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MODERATOR'S COMMENTS Perry Byerly University of California at Berkeley The idea that microseisms in the range of period from about 4 to 8 seconds are best correlated with marine phenomena has been widely agreed upon by seismologists for a long time. It is also generally agreed that they are surface waves—not body waves. The theory that they are caused by surf breaking on rocky coasts was advocated by Weichert's school. Good correlations were established between high surf on the Norwegian coast and microseisms in northern Europe (and even Asia). However, the correlation was not so good with southern European stations at equal distance. This weakness was met by the assumption of geologic barriers between northern and southern Europe—called sometimes "deep seated faults." That heavy surf must im- part some energy to the earth is unquestioned; that such energy would pro- duce earth waves as nearly regular as microseisms seems unlikely consid- ering the irregularities of coasts and of surf. A parallel theory, advocated strongly by Banerji and Cherzi two decades ago, gave as the source of these microseisms some phenomenon ac- companying storms far at sea. A number of particular cases were cited where the correlation seemed clear enough. The great objection then to this theory was physico-mathematical. Internal pressures due to water waves in deep water die off too rapidly. It was physically impossible for energy in the air to be transmitted through the ocean to its bottom. The idea that microseisms must be Rayleigh waves is an old one. Many efforts have been made to get the direction of approach by analyzing components on this assumption. Then the tripartite method of getting direction of approach, free of the Rayleigh wave assumption, was applied simultaneously in America and Europe. This method as first applied sug- gested strongly that the center of storms at sea was the source of micro- seismic waves. However, an exhaustive pursuit of the tripartite method showed: 1) not always was the direction of approach that of the deep sea storm center, and 2) not at all tripartite set-ups did microseisms rise equal- ly for storms at a given distance. Refuge was again taken in the assump- tion of geologic barriers. Their duty is to shield when microseisms are not observed accompanying a storm, and to reflect or refract when the computed direction of approach does not point to the storm center. Although the surf theory has gone out of date there have remained those who connect their microseisms with cold fronts passing over the coasts and with storms only when they reach shallows near the coast. The surf is, however, disavowed as an intermediary. For all theories to date one seems to have little difficulty in pointing out exceptions. Only recently has the transfer of energy from the atmosphere over the deep ocean, through the water, to the earth become theoretically pos- sible. If the ocean waves are standing waves then second order terms become effective. It appears that for such ocean waves of reasonable am- plitudes the amplitudes in microseisms may be explained if the area cov- ered by the water waves is reasonably large. The period of the micro- seisms should be half that of the ocean swell and has been so observed in England.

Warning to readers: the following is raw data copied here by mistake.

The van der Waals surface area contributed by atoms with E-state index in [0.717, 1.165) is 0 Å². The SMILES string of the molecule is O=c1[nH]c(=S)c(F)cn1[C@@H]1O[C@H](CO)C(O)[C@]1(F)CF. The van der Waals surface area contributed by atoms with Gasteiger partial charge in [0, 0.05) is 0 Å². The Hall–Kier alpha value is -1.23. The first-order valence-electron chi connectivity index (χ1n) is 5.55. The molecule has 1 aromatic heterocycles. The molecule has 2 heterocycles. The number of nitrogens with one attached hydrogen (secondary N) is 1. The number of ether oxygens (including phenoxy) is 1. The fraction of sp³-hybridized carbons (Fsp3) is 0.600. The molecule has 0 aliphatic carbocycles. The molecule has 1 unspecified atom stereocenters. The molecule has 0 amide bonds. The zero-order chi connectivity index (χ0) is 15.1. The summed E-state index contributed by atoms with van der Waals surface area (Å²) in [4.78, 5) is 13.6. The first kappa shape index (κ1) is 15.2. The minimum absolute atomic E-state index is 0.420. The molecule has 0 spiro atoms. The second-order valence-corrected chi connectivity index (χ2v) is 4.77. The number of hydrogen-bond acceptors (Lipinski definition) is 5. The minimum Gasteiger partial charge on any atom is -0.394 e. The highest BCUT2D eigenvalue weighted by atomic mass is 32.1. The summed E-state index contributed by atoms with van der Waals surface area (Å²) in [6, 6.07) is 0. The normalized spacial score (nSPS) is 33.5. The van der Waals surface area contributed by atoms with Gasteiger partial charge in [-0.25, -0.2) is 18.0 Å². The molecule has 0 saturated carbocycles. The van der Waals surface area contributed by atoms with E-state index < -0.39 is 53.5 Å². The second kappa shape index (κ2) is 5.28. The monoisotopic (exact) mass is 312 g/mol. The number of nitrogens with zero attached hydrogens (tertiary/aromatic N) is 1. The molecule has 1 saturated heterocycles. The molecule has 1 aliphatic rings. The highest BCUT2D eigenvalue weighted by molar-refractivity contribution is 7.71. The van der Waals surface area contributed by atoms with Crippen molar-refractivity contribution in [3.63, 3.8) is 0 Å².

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It is imperative that pressures on the ocean bottom at large depths be measured in some detail. We need to know whether or not standing waves under a storm are as common as microseisms. Currently without such knowledge the theory that microseisms originate under the deep sea stands hedged and inviolate. If there is no increase of microseisms with a storm, then there were perforce no standing waves—if they increase at some stations and not at others, the latter were protected by a barrier. If they appear to approach from the wrong direction at a station, then they were refracted or reflected at a barrier on their way from storm to station. When two ideas persist for as long as the above (1) correlation of microseisms with deep sea phenomenon (2) correlation of microseisms with coastal phenomenon, one not violently interested may suspect there is something to both of them. Miss van Straten's paper in this symposium is admirable in bringing this out. The purpose of a symposium such as this is primarily to broaden the minds of the members—not to offer each an opportunity to convert the others. As one member remarked, after many years observing micro- seisms at one station one may learn pretty well with what to correlate them. But this does not mean that he would be equally successful in an- other geographic locality. It would even appear that microseisms in Eu- rope and America are not so comparable as we might expect. It is to be hoped that each member of the conference will go home to review his own data with new possibilities in mind. University of California at Berkeley Berkeley, California